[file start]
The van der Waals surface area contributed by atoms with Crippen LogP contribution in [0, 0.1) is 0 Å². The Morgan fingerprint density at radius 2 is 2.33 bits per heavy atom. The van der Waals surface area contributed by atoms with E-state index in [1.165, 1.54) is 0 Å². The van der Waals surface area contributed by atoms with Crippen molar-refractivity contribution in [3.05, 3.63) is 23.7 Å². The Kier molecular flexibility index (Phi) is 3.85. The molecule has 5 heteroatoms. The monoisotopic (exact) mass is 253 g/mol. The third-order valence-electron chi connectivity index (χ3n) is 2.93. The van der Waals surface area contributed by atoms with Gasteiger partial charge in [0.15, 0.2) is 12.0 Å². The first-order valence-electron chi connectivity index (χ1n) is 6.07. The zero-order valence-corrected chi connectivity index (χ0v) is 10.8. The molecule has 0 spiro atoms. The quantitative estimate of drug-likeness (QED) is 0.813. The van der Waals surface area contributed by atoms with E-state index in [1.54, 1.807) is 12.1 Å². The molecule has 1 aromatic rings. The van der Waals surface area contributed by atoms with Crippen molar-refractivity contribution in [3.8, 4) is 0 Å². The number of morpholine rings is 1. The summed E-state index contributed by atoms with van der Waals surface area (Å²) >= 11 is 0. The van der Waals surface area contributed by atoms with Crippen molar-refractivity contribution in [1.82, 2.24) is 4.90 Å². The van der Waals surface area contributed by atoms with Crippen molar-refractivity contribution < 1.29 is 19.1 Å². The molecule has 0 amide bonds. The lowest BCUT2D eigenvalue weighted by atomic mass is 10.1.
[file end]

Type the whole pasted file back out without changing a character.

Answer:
The van der Waals surface area contributed by atoms with Crippen LogP contribution in [0, 0.1) is 0 Å². The Morgan fingerprint density at radius 2 is 2.33 bits per heavy atom. The van der Waals surface area contributed by atoms with E-state index in [1.165, 1.54) is 0 Å². The van der Waals surface area contributed by atoms with Crippen molar-refractivity contribution in [3.05, 3.63) is 23.7 Å². The Kier molecular flexibility index (Phi) is 3.85. The molecule has 5 heteroatoms. The monoisotopic (exact) mass is 253 g/mol. The third-order valence-electron chi connectivity index (χ3n) is 2.93. The van der Waals surface area contributed by atoms with Gasteiger partial charge in [0.15, 0.2) is 12.0 Å². The first-order valence-electron chi connectivity index (χ1n) is 6.07. The zero-order valence-corrected chi connectivity index (χ0v) is 10.8. The molecule has 0 spiro atoms. The quantitative estimate of drug-likeness (QED) is 0.813. The van der Waals surface area contributed by atoms with E-state index in [1.54, 1.807) is 12.1 Å². The molecule has 1 aromatic rings. The van der Waals surface area contributed by atoms with Crippen molar-refractivity contribution in [3.8, 4) is 0 Å². The number of morpholine rings is 1. The summed E-state index contributed by atoms with van der Waals surface area (Å²) >= 11 is 0. The van der Waals surface area contributed by atoms with Crippen molar-refractivity contribution in [1.82, 2.24) is 4.90 Å². The van der Waals surface area contributed by atoms with Crippen molar-refractivity contribution < 1.29 is 19.1 Å². The molecule has 0 amide bonds. The lowest BCUT2D eigenvalue weighted by atomic mass is 10.1.